I have heard of parents reading to their unborn child and many believe that it has a positive effect on the developing child. I believe that you should begin reading to your children as early and as often as possible. The difference reading to children early may make is not difficult to measure if you counted the moments, they appeared to pay attention or have peace. Reading to infants or toddlers may be some of your best use of their awake time, save feeding and changing.
But let’s skip ahead a little to the point the children are walking, talking, and beginning to really interact with you when you’re reading to them. Now they are not just intaking the words and pictures, they are pointing, interjecting, and responding with awe and surprise. Now their comprehension of what they are seeing, hearing, and feeling may be observed and tested. They may now verbally identify a bear or a broom or pull back from pictures of spiders or bugs. They may also participate in turning the pages or refusing to turn from a page that appeals to them. Many of these responses may be anticipated and easily accommodated by parents. Inevitably there comes the times when you are reading to children that they begin to ask questions. You can not only anticipate questions, but you can also count on it. Children are naturally curious and long before they can follow the storyline, they yearn to know the who what when’s and especially the why’s of what is being read to them. And not only do children asked the questions, but they also expect answers from their parents.
Should parents be ready to answer questions after reading to their children? When children ask questions, they are expressing a need or desire to know. Questions also indicate that children have readiness to learn. Both the need to know and the readiness to learn are very important indicators. The need to know may be seen as wanting the basics or wanting to establish a foundation from the answer. The readiness to learn may be that if they acquire the basics then they are ready to build upon the concept. When parents can provide answers to the question children ask related to a story the children are enriched and gratified. They are also filled with confidence that their parents are there to help when they do not know the answers to other questions. Children’s knowledge and skills may be greatly impacted by parents ready with answers to their questions, not to mention the love and trust that may be established.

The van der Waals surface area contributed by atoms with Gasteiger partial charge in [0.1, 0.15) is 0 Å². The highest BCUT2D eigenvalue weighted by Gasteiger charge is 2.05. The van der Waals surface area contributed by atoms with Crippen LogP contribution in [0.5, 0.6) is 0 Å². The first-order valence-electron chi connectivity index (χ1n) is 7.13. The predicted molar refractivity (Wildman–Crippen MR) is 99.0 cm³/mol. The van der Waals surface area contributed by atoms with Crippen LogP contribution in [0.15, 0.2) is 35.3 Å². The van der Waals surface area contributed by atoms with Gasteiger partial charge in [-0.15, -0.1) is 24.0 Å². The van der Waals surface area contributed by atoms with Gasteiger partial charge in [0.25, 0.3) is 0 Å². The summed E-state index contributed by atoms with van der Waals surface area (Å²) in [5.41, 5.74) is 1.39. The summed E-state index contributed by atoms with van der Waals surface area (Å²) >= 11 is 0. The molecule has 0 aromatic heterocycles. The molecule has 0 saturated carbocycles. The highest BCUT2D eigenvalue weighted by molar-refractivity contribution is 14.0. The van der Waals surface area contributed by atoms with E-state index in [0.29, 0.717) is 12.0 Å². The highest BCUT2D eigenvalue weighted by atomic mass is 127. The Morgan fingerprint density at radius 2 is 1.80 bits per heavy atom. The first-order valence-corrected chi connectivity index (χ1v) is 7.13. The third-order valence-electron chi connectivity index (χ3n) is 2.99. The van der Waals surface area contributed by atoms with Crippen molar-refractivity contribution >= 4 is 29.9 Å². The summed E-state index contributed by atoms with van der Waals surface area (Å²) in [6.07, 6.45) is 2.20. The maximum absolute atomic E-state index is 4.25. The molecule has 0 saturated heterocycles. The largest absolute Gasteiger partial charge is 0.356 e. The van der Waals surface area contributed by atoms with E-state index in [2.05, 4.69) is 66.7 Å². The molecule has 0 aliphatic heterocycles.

But as parents, we are not always ready with the answers to the questions from curious children’s minds. No not the ones that they are not ready to talk about yet, but the legit ones where they are building knowledge and concepts. Parents don’t have to know everything and have all the answers to all the questions. But maybe they should, given that they did choose the books or stories. Here the books themselves may bare some of the burden for preparing parent to explain their characters and content to children. Books provide all the components of a story, so why not provide the vocabulary, define the terms, and make the background information available to parents? If parents are supposed to anticipate children’s questions, then why shouldn’t authors and publishers do the same and produce more complete children’s books. Books that entertain, educate, inspire, and are a learning and resource tool for both the children and their parents. If parents are to be ready with answers, then the books that they choose should offer them real help. When children’s questions are answered they learn, and they are then equipped to build upon that which was learned. Children may also come to understand that their question led to more knowledge and discovery and that their parents played very important roles. Written by Mister Wilson-Cory The Caterpillar Children’s Books…
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